In Royal Wine Corp. v. Cognac Ferrand SAS, Justice Andrea Masley of the Commercial Division denied Plaintiff Royal Wine Corporation’s (“Royal”) motion for a preliminary injunction to enjoin arbitration that defendant Cognac Ferrand SAS (“Cognac”) initiated against Royal’s alleged alter ego, Mystique Brands, LLC (“Mystique”).[i] The case raised the issue of whether a non-party to an arbitration agreement has standing to assert defenses on behalf of an alleged alter ego while nevertheless denying the alter ego relationship.
On February 8, 2018, Justice Shirley Werner Kornreich of the Commercial Division rejected a disclosure-only class action settlement in City Trading Fund v. Nye, 2018 BL 44689 (Sup. Ct. Feb. 08, 2018). The settlement provided for additional disclosures to shareholders in a proxy statement plus $500,000 in attorneys’ fees and expenses for plaintiffs’ counsel. As discussed below, the Commercial Division’s rejection of this disclosure-only settlement is one of the first applications of the First Department’s new standard for reviewing such settlements of merger challenge litigations.
Advisory Council Proposes a Series of Commercial Division Rule Changes Aimed at Enhancing the Efficiency of Commercial Litigation
In a wave of rulemaking activity over the past week, the Office of Court Administration opened public comment on three significant changes to the Commercial Division Rules proposed by the Commercial Division Advisory Council. The proposed rule changes would affect three major phases of commercial litigation: document discovery, evidentiary hearings, and motion practice. Each proposed rule change aims at enhancing the efficiency with which parties litigate in the Commercial Division.
On January 31, 2018, the Appellate Division, Second Department affirmed, in a 3-1 decision, the Kings County Supreme Court Commercial Division’s decision, denying 159 MP Corp. and 240 Bedford Ave Realty Holding Corp.’s (collectively the “Tenants”) motion for a Yellowstone injunction. The case raised an issue of first impression for New York appellate courts: whether a written lease provision that expressly waives a commercial tenant’s right to declarative relief is enforceable at law and as a matter of public policy. The Second Department ruled in the affirmative for both.
Please be sure to check out Muhammad U. Faridi and Benjamin F. Jackson’s post on the Commercial Division as an alternative to private arbitration over at Harneys’ Offshore Litigation Blog: http://harneysoffshorelitigation.com/10-minutes-with-pbwt/. We’ll be covering this topic as part of our upcoming March 26, 2018 CLE program on Cost-Effective Commercial Litigation in New York’s Commercial Division, which will be presented as a webinar on Bloomberg Next.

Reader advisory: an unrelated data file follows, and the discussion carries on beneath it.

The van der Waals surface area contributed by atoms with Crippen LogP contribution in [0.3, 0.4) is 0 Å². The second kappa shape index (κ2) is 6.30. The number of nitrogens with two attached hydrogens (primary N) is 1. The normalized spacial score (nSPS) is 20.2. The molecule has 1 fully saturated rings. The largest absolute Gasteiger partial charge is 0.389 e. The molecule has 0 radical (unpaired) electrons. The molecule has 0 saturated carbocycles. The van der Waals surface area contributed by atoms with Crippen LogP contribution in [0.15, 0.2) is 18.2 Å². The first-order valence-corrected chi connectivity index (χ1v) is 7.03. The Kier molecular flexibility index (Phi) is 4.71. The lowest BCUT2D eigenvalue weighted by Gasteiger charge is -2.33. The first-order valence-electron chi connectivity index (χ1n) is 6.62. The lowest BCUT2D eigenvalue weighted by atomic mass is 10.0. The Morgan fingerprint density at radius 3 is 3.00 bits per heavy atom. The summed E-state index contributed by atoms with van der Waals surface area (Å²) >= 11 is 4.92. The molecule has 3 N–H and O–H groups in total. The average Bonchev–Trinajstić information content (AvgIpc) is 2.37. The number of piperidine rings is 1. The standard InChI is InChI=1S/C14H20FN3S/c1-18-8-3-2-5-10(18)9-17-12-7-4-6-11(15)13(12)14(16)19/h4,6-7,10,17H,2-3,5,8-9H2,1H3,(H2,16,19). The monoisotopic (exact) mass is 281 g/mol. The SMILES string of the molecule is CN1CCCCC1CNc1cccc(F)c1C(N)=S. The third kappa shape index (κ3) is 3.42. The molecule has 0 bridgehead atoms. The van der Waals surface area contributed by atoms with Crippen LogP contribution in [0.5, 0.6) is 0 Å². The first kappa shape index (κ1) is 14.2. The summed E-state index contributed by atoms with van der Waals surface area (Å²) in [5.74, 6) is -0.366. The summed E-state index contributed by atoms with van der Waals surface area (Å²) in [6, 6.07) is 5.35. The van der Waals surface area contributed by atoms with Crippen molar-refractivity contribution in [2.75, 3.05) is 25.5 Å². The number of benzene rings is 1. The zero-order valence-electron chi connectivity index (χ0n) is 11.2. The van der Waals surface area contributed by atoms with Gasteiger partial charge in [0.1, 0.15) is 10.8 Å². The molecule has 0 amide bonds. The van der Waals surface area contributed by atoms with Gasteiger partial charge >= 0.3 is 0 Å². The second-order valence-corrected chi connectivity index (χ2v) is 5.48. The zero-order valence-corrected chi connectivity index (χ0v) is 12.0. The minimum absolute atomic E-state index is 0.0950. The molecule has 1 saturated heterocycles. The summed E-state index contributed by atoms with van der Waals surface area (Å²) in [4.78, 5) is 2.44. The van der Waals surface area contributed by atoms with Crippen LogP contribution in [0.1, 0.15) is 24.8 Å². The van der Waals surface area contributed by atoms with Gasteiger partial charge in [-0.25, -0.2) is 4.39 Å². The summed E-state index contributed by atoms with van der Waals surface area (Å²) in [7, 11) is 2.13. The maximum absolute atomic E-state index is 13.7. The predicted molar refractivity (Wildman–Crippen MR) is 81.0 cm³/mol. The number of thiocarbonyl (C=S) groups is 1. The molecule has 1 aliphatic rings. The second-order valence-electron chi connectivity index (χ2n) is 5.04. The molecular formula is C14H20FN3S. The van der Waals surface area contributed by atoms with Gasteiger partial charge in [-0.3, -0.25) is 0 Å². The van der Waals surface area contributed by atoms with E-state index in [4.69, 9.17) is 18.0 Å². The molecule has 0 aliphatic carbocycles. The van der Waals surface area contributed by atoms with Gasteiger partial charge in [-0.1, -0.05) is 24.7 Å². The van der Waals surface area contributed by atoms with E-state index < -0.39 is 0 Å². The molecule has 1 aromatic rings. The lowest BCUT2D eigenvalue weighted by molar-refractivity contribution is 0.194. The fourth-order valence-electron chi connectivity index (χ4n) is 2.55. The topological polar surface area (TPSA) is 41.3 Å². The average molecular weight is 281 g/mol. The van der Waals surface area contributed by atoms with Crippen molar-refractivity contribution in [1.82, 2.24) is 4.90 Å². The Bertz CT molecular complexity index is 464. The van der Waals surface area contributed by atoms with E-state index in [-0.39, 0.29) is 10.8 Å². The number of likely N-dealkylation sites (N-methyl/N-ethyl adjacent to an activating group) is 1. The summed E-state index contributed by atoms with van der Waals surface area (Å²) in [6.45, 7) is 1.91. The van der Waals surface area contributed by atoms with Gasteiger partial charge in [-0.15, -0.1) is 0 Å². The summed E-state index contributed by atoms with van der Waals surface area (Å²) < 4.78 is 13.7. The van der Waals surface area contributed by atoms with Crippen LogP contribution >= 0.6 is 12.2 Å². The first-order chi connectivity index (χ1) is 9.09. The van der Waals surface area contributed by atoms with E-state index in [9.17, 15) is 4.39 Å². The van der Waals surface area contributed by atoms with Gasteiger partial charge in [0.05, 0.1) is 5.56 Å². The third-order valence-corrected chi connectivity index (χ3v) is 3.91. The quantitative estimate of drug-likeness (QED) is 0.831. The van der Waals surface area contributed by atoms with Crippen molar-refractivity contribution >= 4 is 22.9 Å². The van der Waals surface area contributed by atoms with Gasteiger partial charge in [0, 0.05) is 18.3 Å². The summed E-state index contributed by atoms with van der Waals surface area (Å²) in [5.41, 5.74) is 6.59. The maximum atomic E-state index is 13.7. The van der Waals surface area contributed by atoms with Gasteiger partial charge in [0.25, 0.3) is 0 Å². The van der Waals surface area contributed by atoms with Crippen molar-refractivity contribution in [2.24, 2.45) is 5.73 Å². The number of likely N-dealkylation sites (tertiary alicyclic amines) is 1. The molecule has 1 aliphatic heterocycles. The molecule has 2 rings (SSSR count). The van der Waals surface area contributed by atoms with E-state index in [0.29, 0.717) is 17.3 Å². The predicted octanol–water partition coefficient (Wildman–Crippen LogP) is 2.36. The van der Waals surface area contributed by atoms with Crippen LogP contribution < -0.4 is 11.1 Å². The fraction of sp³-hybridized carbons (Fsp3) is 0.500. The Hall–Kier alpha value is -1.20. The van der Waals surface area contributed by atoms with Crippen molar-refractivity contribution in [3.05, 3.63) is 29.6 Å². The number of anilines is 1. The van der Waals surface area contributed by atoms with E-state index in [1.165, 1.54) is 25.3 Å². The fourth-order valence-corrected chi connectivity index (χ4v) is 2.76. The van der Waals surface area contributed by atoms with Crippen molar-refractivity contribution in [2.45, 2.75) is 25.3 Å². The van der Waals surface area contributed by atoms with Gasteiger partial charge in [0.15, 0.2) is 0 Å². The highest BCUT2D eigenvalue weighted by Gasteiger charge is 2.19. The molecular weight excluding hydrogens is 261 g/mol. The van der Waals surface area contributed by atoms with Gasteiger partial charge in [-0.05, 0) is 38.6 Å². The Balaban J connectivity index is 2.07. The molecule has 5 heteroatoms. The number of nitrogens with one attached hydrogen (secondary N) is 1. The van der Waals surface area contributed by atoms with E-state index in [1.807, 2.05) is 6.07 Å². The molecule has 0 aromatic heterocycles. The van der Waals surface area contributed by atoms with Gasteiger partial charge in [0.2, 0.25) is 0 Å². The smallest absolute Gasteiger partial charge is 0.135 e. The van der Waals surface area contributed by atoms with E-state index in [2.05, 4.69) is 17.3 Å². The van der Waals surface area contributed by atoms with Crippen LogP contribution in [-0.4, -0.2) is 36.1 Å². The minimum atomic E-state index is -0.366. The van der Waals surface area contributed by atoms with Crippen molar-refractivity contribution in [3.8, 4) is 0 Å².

In WL Ross & Co. v. Storper, a recent Commercial Division decision involving the private equity firm founded by U.S. Secretary of Commerce Wilbur Ross, Justice Andrea Masley suggested that New York courts can disregard choice-of-law provisions if the law of the state specified by the choice-of-law provision is “substantively similar” to that of New York on the topic at issue. Attorneys who routinely draft agreements that contain choice-of-law provisions would do well to take note of this decision, as it may imply that more careful attention should be paid to such provisions when New York law is best avoided for strategic reasons.
As we previously announced, on November 20, 2017, Patterson Belknap Webb & Tyler LLP published its New York Commercial Division Practice Guide, a treatise that provides practical advice and tips to attorneys litigating in the Commercial Division. The treatise was published by Bloomberg Law’s Litigation Practice Portfolio Series and is available on Bloomberg. Since its publishing, the treatise has received high praise. A book review authored by Mark A. Berman in the New York Law Journal calls the book a “must” have guide for litigators who practice in the Commercial Division. A copy of the book review can be accessed here.
New York recognizes conversion claims based on intangible property, such as electronically stored information or trade secrets. But does a conversion claim exist when the theft of the intangible property does not deprive the rightful owner of unfettered access to the property (i.e., when the owner retains an original or accurate duplicate of the information)? This was the question presented to the Commercial Division recently in MLB Advanced Media, L.P. v. Big League Analysis, LLC. In that case, Justice Shirley Werner Kornreich held that a conversion claim is not available unless the plaintiff’s use of or access to the property is disturbed.